Arguments in favour of non disclosure should neither start or end with safety concerns. Yes, safety is a totally valid reason in and of itself. But there are other equally valid, stand alone, reasons not to disclose even when someone’s safety isn’t a factor.
Because of my whiteness, along with where I live and my acquired fluency and traded accent when I speak in English: disclosure often erases my culture. There’s nothing empowering about that. People often presume my understanding of gender, and relationship to social transition in particular, falls within a white anglophone understanding of these things. Asking me for my correct pronouns presumes I have a particular relationship to grammatical gender, which I don’t have.
[Picture by Pexels. Description: Mind the gap warning at the edge of a metro platform.]
I have 3 strategies to speak without referencing someone or people’s gender in French:
– language épicène (epicenity)
– gender combined pronouns and agreements (e.g. iel, toustes, celleux)
– person (the noun) or action centred language
(par ex la personne que nous recherchons aura les qualités suivantes….
la coordination requière… rather than lae coodinateuriste doit faire…)
Only two of those can be done in English because of how grammatical gender plays out in it. Originally in French, there were only 2 options. But the gender combined strategy emerged from trans and non-binary communities (as it has in Spanish and no doubt other languages. This is not without precedence or parallel. Madelle emerged from Québécoise feminist communities as a French equivalent to Ms. It’s not widely used, and is more likely to result in eye rolls and horror but that’s another story for another time and place.) There’s nothing community based about they/them/their, and alternative gender neutral pronouns are not wide spread across anglophone communities. I’m not knocking English. it’s got its strong points, but other languages have their own ongoing stories that should be similarly valued. Also, not everyone who is fluent in English will necessarily frame gender and and by extension the grammatical aspect of social transition according to an anglophone framework./
[Picture by Jean Louis Sibomana from Unsplash. Description: underground station with the warning at the edge of the platform to “mind the gap”.]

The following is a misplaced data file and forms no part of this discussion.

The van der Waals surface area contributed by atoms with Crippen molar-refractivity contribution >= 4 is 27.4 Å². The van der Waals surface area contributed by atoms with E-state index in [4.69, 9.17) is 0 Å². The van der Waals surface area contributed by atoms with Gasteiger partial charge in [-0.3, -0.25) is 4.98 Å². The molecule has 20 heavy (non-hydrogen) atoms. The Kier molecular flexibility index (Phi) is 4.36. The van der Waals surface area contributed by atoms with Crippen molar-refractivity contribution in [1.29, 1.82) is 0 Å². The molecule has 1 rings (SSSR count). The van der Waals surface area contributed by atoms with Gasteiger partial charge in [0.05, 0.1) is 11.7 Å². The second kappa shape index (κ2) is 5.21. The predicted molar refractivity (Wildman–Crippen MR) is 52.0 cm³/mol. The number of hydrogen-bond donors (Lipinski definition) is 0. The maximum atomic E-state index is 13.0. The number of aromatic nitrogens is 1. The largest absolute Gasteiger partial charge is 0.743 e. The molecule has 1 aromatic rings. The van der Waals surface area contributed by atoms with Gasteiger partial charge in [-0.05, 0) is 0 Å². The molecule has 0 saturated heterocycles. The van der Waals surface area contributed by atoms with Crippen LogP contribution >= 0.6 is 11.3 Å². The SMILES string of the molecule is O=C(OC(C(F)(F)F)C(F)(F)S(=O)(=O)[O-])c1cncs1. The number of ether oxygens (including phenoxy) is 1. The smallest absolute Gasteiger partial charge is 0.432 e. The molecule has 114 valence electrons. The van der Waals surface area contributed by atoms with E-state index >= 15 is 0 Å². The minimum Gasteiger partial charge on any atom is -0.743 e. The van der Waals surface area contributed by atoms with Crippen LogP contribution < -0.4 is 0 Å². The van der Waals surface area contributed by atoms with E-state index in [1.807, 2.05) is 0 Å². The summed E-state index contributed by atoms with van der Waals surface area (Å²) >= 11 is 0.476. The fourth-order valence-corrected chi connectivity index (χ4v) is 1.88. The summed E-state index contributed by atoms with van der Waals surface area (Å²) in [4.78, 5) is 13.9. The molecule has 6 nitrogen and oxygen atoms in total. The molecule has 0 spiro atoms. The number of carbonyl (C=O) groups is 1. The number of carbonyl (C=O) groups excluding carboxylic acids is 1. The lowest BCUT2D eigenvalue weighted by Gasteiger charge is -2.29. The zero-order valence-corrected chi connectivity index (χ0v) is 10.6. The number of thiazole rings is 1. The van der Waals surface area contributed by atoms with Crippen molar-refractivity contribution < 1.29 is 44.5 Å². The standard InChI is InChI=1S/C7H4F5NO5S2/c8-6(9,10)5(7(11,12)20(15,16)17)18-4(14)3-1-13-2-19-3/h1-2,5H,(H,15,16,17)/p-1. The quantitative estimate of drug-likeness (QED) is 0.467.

Which gender a possessive pronoun has in reference to me in English has never bothered me. As far as I’m concerned, my gender should be of no consequence when referencing the relationship I have to something or someone. But this cultural perspective is lost among anglophones who quickly, and happily forget English isn’t my mother tongue, especially when discussing anything to do with gender and transition. My linguistic culture is much more often remembered among anglophones who don’t know my medical history.
Another way disclosure can bring on a negative experience for a trans person is if acute focus on gender/body is a dysphoria trigger. The practice of imposing everyone state their correct pronouns publicly has caused me dysphoria, and it doesn’t require I disclose. But disclosure invokes a reflection on my gender and/or body. Yuck.
[Picture by Austin Neil from Unsplash. Description: man standing facing a microphone.]
“Telling my story” is somewhere between boring and exhausting. It was so long ago; it has less and less relevance to everything that’s happened since. Pre-phallo it made me dysphoric because people’s figurative trip into my underwear made me hyper aware of their literal content. It was unnerving when they interpreted the disturbed look on my face in response to their query as shame. It wasn’t because one more person knew my medical history that I wanted to crawl out of my skin. It’s because I’d been reminded of the shape of said skin.
I dread the same 20 questions that follow.
Have you had the surgery?
What was your name before?
When did you know?
What’s it like to grow facial hair/have your voice drop?
HR should frown about you asking the contents of my underwear. You have every idea what puberty is like, you probably have a working understanding of menopause. You’re thinking about this from a cis perspective/don’t think of it as transitioning away from the gender/body that makes you comfortable.
They say more about the person asking than me.
[Picture by Tim Gouw on Unsplash. Description: People on a beach gathered together to read as RESIST !! from an arial view.]